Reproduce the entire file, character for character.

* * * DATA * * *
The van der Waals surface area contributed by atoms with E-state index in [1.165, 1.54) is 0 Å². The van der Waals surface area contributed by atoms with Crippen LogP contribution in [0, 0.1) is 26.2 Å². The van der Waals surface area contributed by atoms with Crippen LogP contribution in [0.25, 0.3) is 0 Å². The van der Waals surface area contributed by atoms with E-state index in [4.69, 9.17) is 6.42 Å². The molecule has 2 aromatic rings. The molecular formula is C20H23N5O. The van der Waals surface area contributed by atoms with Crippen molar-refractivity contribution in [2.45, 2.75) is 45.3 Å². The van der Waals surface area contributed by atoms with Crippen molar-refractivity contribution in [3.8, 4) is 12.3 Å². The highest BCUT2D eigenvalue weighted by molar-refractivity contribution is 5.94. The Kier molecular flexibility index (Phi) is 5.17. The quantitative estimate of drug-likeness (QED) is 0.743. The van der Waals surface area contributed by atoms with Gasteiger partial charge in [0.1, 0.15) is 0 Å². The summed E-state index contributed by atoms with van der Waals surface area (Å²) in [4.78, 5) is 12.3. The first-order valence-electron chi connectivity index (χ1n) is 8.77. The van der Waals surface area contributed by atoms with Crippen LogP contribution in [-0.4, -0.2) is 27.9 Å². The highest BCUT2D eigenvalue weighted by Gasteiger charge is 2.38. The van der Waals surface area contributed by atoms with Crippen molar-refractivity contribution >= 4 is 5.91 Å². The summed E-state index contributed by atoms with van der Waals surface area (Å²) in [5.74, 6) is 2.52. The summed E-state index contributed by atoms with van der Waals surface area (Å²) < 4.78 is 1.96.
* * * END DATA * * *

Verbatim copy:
The van der Waals surface area contributed by atoms with E-state index in [1.165, 1.54) is 0 Å². The van der Waals surface area contributed by atoms with Crippen LogP contribution in [0, 0.1) is 26.2 Å². The van der Waals surface area contributed by atoms with Crippen LogP contribution in [0.25, 0.3) is 0 Å². The van der Waals surface area contributed by atoms with E-state index in [4.69, 9.17) is 6.42 Å². The molecule has 2 aromatic rings. The molecular formula is C20H23N5O. The van der Waals surface area contributed by atoms with Crippen molar-refractivity contribution in [2.45, 2.75) is 45.3 Å². The van der Waals surface area contributed by atoms with Crippen molar-refractivity contribution in [3.8, 4) is 12.3 Å². The highest BCUT2D eigenvalue weighted by molar-refractivity contribution is 5.94. The Kier molecular flexibility index (Phi) is 5.17. The quantitative estimate of drug-likeness (QED) is 0.743. The van der Waals surface area contributed by atoms with Gasteiger partial charge in [0.1, 0.15) is 0 Å². The summed E-state index contributed by atoms with van der Waals surface area (Å²) in [4.78, 5) is 12.3. The first-order valence-electron chi connectivity index (χ1n) is 8.77. The van der Waals surface area contributed by atoms with Crippen LogP contribution in [-0.4, -0.2) is 27.9 Å². The highest BCUT2D eigenvalue weighted by Gasteiger charge is 2.38. The van der Waals surface area contributed by atoms with Crippen molar-refractivity contribution >= 4 is 5.91 Å². The summed E-state index contributed by atoms with van der Waals surface area (Å²) in [5.74, 6) is 2.52. The summed E-state index contributed by atoms with van der Waals surface area (Å²) < 4.78 is 1.96.